From the PR wire:

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KEEP IT LOW 2016! Oct. 21st & 22nd… Karma to Burn, Moaning Cities, Grusom & Swan Valley Heights Confirmed!

Our line-up for Keep It Low 2016 is shaping up more and more! Today, next to one more headlining act, the mighty Virginia-Riff-Machine Karma To Burn, we are happy to present you some fresh and talented newcomers: Moaning Cities, hailing from Belgium and presenting their new album on tour with Monkey 3 and 1000 Mods (better don´t miss their fantastic set of psychedelic, folk and melancholic songs); Danish heavy-psych-blues rockers Grusom (whose the impressively dark debut was released last year) and Munich’s local Swan Valley Heights (who just released their self-titled debut album).

17 Bands announced, yet some more great acts to come… stay tuned and keep it Low!

KEEP IT LOW 2016 will happen on October 21st and 22nd in FEIERWERK (Munich) and will greet with 3 stages and more than 20 bands, outside beergarden & skatepark. On this upcoming edition we are setting up a cozy and rain protected outside area with food and drink station. We also decided to play already on 2 stages on the Friday night and ending both KIL nights with aftershow parties and Dj Sets (Friday until 3 am and Saturday until 5 am).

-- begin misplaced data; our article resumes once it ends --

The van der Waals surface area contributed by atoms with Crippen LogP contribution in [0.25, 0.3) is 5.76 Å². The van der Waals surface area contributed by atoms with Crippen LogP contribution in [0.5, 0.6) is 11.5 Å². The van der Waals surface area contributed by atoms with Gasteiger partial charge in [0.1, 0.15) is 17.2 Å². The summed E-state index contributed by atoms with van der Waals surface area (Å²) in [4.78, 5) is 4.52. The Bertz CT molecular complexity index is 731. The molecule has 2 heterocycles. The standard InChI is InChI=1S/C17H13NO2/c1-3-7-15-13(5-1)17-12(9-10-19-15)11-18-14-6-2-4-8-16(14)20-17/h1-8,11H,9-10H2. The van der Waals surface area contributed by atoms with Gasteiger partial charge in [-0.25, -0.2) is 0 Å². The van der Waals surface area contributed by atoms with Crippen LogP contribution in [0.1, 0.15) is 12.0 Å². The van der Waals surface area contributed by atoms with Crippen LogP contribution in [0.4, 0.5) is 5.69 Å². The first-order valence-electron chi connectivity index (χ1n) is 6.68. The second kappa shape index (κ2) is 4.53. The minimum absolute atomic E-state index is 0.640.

Hard Tickets (2-day passes) are available on Woolheads for 65 €! Online tickets are also available on Eventim!

You can purchase tickets on http://woolheads.com/ but be quick! E-Tickets are also available on http://www.eventim.de/

https://www.facebook.com/Keep-It-Low-Festival-486297638124519
http://www.keepitlow.de/

Karma to Burn, “62” official video